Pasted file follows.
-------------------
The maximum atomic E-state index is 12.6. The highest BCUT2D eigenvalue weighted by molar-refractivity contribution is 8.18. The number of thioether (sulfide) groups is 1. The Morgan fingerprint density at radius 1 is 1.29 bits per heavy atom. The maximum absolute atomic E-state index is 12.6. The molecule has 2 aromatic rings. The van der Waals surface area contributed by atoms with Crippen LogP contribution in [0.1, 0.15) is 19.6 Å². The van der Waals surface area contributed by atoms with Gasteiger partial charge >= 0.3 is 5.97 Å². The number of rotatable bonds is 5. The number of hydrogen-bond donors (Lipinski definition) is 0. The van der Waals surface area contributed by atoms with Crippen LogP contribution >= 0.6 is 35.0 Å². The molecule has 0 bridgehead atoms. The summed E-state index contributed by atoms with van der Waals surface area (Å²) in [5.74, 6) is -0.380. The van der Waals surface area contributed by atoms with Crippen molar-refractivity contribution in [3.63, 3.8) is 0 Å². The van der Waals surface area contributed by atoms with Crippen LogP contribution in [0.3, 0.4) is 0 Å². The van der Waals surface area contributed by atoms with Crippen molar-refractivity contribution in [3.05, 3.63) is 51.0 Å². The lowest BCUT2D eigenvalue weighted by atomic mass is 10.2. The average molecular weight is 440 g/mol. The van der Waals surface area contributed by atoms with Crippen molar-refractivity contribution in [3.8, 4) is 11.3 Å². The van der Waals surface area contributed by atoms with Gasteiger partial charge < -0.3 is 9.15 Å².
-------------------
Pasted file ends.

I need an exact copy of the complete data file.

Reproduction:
The maximum atomic E-state index is 12.6. The highest BCUT2D eigenvalue weighted by molar-refractivity contribution is 8.18. The number of thioether (sulfide) groups is 1. The Morgan fingerprint density at radius 1 is 1.29 bits per heavy atom. The maximum absolute atomic E-state index is 12.6. The molecule has 2 aromatic rings. The van der Waals surface area contributed by atoms with Crippen LogP contribution in [0.1, 0.15) is 19.6 Å². The van der Waals surface area contributed by atoms with Gasteiger partial charge >= 0.3 is 5.97 Å². The number of rotatable bonds is 5. The number of hydrogen-bond donors (Lipinski definition) is 0. The van der Waals surface area contributed by atoms with Crippen LogP contribution >= 0.6 is 35.0 Å². The molecule has 0 bridgehead atoms. The summed E-state index contributed by atoms with van der Waals surface area (Å²) in [5.74, 6) is -0.380. The van der Waals surface area contributed by atoms with Crippen molar-refractivity contribution in [3.63, 3.8) is 0 Å². The van der Waals surface area contributed by atoms with Crippen LogP contribution in [0.3, 0.4) is 0 Å². The van der Waals surface area contributed by atoms with Crippen molar-refractivity contribution in [3.05, 3.63) is 51.0 Å². The lowest BCUT2D eigenvalue weighted by atomic mass is 10.2. The average molecular weight is 440 g/mol. The van der Waals surface area contributed by atoms with Crippen molar-refractivity contribution in [3.8, 4) is 11.3 Å². The van der Waals surface area contributed by atoms with Gasteiger partial charge < -0.3 is 9.15 Å².